German Cabinet backs compromise in abortion dispute

Germany's Cabinet has approved legislation that would loosen but not scrap a ban on doctors "advertising" abortions, an attempt to bridge a divide between the country's governing parties

BERLIN -- Germany's Cabinet on Wednesday approved legislation that would loosen, but not scrap, a ban on doctors "advertising" abortions, in an attempt to bridge a divide between the country's governing parties.

Under a compromise reached by negotiators from both sides last week, the ban will formally remain in place but doctors and hospitals will be able to say on their websites that they perform abortions, which they can't at present.

They will not, however, be allowed to give more detailed information. The plan also calls for the German Medical Association to establish a central list of doctors and clinics performing abortions.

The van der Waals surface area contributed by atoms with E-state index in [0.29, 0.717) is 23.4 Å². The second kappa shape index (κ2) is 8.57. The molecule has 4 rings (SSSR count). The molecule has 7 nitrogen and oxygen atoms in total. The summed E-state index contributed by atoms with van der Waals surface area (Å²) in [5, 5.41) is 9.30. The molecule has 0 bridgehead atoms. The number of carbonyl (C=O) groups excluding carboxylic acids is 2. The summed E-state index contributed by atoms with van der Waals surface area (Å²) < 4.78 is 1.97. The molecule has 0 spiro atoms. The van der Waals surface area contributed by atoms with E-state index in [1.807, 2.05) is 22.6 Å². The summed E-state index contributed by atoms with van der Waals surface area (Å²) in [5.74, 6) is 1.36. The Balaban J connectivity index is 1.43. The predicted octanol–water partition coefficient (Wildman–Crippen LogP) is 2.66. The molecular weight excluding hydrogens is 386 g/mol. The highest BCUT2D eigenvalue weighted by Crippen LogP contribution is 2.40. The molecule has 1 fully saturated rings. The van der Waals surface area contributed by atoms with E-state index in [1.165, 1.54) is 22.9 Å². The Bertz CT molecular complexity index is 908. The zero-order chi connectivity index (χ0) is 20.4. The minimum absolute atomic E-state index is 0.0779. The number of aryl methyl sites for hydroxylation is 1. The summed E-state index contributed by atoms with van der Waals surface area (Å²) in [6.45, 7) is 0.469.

Franziska Giffey, the minister for women and a Social Democrat, said that "women will get comprehensive information (and) there will be legal security in the future for doctors." The measure still requires parliamentary approval.

The compromise has drawn criticism from Germany's ideologically divided opposition. Kristina Haenel, a doctor who was fined in 2017 for offering abortions on her website and has been a prominent voice against the ban, also has said that the proposed change doesn't go far enough and still amounts to "state censorship."

The change won't affect Germany's law on abortion itself. The procedure is allowed in the first 12 weeks of pregnancy on condition that a woman undergoes counseling at least three days beforehand.